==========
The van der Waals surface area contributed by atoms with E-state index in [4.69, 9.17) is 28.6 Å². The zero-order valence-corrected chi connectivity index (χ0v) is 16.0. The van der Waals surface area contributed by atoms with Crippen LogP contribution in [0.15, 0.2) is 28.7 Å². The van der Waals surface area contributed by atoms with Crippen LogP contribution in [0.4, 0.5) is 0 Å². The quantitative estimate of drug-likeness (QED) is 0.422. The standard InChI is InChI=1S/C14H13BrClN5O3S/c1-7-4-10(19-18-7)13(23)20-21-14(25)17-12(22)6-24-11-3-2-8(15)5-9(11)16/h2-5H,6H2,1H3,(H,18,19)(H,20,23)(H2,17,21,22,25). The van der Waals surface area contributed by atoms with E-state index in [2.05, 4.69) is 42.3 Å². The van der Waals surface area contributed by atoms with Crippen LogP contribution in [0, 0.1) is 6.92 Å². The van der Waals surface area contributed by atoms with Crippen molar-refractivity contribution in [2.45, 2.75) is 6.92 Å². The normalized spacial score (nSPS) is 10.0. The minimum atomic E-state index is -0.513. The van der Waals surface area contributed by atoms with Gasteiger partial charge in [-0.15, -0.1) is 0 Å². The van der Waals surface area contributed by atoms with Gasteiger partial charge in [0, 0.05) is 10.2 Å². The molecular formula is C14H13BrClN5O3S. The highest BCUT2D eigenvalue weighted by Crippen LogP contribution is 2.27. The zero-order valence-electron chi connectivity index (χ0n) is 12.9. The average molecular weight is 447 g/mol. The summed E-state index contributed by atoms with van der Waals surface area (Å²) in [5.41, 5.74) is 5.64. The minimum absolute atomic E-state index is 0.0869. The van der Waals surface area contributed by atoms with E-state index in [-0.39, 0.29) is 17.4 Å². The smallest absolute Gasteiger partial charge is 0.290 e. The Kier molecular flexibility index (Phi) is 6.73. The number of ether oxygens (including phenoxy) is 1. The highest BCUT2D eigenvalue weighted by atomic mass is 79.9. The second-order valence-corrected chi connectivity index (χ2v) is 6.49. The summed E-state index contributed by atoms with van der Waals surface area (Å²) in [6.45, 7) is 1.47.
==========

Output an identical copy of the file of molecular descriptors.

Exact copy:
The van der Waals surface area contributed by atoms with E-state index in [4.69, 9.17) is 28.6 Å². The zero-order valence-corrected chi connectivity index (χ0v) is 16.0. The van der Waals surface area contributed by atoms with Crippen LogP contribution in [0.15, 0.2) is 28.7 Å². The van der Waals surface area contributed by atoms with Crippen LogP contribution in [0.4, 0.5) is 0 Å². The quantitative estimate of drug-likeness (QED) is 0.422. The standard InChI is InChI=1S/C14H13BrClN5O3S/c1-7-4-10(19-18-7)13(23)20-21-14(25)17-12(22)6-24-11-3-2-8(15)5-9(11)16/h2-5H,6H2,1H3,(H,18,19)(H,20,23)(H2,17,21,22,25). The van der Waals surface area contributed by atoms with E-state index in [2.05, 4.69) is 42.3 Å². The van der Waals surface area contributed by atoms with Crippen LogP contribution in [0, 0.1) is 6.92 Å². The van der Waals surface area contributed by atoms with Crippen molar-refractivity contribution in [2.45, 2.75) is 6.92 Å². The normalized spacial score (nSPS) is 10.0. The minimum atomic E-state index is -0.513. The van der Waals surface area contributed by atoms with Gasteiger partial charge in [-0.15, -0.1) is 0 Å². The van der Waals surface area contributed by atoms with Gasteiger partial charge in [0, 0.05) is 10.2 Å². The molecular formula is C14H13BrClN5O3S. The highest BCUT2D eigenvalue weighted by Crippen LogP contribution is 2.27. The zero-order valence-electron chi connectivity index (χ0n) is 12.9. The average molecular weight is 447 g/mol. The summed E-state index contributed by atoms with van der Waals surface area (Å²) in [5.41, 5.74) is 5.64. The minimum absolute atomic E-state index is 0.0869. The van der Waals surface area contributed by atoms with E-state index in [-0.39, 0.29) is 17.4 Å². The smallest absolute Gasteiger partial charge is 0.290 e. The Kier molecular flexibility index (Phi) is 6.73. The number of ether oxygens (including phenoxy) is 1. The highest BCUT2D eigenvalue weighted by atomic mass is 79.9. The second-order valence-corrected chi connectivity index (χ2v) is 6.49. The summed E-state index contributed by atoms with van der Waals surface area (Å²) in [6.45, 7) is 1.47.